“Another mistaken notion connected with the law of large numbers is the idea that an event is more or less likely to occur because it has or has not happened recently. The idea that the odds of an event with a fixed probability increase or decrease depending on recent occurrences of the event is called the gambler’s fallacy. For example, if Kerrich landed, say, 44 heads in the first 100 tosses, the coin would not develop a bias towards the tails in order to catch up! That’s what is at the root of such ideas as “her luck has run out” and “He is due.” That does not happen. For what it’s worth, a good streak doesn’t jinx you, and a bad one, unfortunately , does not mean better luck is in store.”
Leonard Mlodinow, The Drunkard’s Walk: How Randomness Rules Our Lives

“Be honest: did you actually read [the above geometric proof]? Of course not. Who would want to?

The effect of such a production being made over something so simple is to make people doubt their own intuition. Calling into question the obvious by insisting that it be ‘rigorously proved’ … is to say to a student ‘Your feelings and ideas are suspect. You need to think and speak our way.”
Paul Lockhart, A Mathematician’s Lament: How School Cheats Us Out of Our Most Fascinating and Imaginative Art Form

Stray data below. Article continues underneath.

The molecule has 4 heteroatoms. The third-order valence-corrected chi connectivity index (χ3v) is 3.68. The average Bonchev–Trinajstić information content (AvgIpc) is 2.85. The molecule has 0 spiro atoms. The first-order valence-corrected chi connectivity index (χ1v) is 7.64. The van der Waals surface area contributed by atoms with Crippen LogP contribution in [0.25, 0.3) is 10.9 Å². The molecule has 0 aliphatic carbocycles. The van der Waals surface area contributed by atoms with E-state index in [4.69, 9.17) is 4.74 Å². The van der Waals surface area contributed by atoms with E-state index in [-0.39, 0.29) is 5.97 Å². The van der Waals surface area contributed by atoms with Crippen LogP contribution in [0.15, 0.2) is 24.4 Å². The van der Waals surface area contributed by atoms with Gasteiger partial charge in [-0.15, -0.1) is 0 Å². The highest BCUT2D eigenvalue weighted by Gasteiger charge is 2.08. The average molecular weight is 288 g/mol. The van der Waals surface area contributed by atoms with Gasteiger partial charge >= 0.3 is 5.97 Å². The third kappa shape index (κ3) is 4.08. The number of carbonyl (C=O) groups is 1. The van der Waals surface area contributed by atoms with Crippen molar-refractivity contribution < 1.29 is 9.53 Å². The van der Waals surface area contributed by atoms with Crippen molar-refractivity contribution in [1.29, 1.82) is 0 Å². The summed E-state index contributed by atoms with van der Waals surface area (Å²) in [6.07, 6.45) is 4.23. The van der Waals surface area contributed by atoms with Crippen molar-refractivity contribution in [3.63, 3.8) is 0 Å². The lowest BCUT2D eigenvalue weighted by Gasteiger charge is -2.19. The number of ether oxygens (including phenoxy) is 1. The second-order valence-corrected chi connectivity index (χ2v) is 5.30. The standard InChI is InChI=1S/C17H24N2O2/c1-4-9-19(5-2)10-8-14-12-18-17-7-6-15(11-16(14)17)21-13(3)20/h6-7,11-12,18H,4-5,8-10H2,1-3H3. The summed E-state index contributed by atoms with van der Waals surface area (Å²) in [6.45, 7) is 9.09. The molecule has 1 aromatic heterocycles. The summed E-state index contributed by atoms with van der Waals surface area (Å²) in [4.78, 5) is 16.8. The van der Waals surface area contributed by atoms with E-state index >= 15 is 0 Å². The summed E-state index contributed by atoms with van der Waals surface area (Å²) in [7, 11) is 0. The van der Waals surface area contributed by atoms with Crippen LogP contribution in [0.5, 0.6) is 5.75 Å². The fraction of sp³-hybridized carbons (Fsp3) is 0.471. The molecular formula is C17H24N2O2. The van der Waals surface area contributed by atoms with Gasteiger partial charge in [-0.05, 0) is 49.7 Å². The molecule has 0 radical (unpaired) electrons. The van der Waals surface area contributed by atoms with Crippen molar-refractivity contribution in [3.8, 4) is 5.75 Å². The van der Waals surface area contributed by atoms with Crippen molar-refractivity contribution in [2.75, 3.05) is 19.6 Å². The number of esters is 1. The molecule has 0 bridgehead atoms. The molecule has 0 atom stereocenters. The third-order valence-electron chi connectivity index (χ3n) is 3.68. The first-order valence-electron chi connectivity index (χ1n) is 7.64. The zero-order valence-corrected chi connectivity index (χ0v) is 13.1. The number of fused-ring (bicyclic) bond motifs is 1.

“Senator, I make it a point never to do math in public.”
― Paul W.

“There are infinite numbers between 0 and 1.”
John Green, The Fault in Our Stars

“He walked straight out of college into the waiting arms of the Navy.

They gave him an intelligence test. The first question on the math part had to do with boats on a river: Port Smith is 100 miles upstream of Port Jones. The river flows at 5 miles per hour. The boat goes through water at 10 miles per hour. How long does it take to go from Port Smith to Port Jones? How long to come back?

Lawrence immediately saw that it was a trick question. You would have to be some kind of idiot to make the facile assumption that the current would add or subtract 5 miles per hour to or from the speed of the boat. Clearly, 5 miles per hour was nothing more than the average speed. The current would be faster in the middle of the river and slower at the banks. More complicated variations could be expected at bends in the river. Basically it was a question of hydrodynamics, which could be tackled using certain well-known systems of differential equations. Lawrence dove into the problem, rapidly (or so he thought) covering both sides of ten sheets of paper with calculations. Along the way, he realized that one of his assumptions, in combination with the simplified Navier Stokes equations, had led him into an exploration of a particularly interesting family of partial differential equations. Before he knew it, he had proved a new theorem. If that didn’t prove his intelligence, what would?

Then the time bell rang and the papers were collected. Lawrence managed to hang onto his scratch paper. He took it back to his dorm, typed it up, and mailed it to one of the more approachable math professors at Princeton, who promptly arranged for it to be published in a Parisian mathematics journal.